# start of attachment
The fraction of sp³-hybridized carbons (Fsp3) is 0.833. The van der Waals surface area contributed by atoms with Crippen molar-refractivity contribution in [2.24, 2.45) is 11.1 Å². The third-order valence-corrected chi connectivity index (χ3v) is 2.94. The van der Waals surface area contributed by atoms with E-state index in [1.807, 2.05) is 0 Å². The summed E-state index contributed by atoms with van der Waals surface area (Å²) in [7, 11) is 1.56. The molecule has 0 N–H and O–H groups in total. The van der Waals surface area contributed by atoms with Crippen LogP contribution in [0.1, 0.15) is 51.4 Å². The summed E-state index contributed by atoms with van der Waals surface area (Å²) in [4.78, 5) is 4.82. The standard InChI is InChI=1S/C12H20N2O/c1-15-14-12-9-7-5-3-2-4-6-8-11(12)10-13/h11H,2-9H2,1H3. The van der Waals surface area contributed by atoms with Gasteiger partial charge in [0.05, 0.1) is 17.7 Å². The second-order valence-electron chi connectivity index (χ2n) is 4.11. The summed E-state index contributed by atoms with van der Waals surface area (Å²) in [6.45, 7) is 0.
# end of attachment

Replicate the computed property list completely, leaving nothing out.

The fraction of sp³-hybridized carbons (Fsp3) is 0.833. The van der Waals surface area contributed by atoms with Crippen molar-refractivity contribution in [2.24, 2.45) is 11.1 Å². The third-order valence-corrected chi connectivity index (χ3v) is 2.94. The van der Waals surface area contributed by atoms with E-state index in [1.807, 2.05) is 0 Å². The summed E-state index contributed by atoms with van der Waals surface area (Å²) in [7, 11) is 1.56. The molecule has 0 N–H and O–H groups in total. The van der Waals surface area contributed by atoms with Crippen LogP contribution in [0.1, 0.15) is 51.4 Å². The summed E-state index contributed by atoms with van der Waals surface area (Å²) in [4.78, 5) is 4.82. The standard InChI is InChI=1S/C12H20N2O/c1-15-14-12-9-7-5-3-2-4-6-8-11(12)10-13/h11H,2-9H2,1H3. The van der Waals surface area contributed by atoms with Gasteiger partial charge in [0.05, 0.1) is 17.7 Å². The second-order valence-electron chi connectivity index (χ2n) is 4.11. The summed E-state index contributed by atoms with van der Waals surface area (Å²) in [6.45, 7) is 0.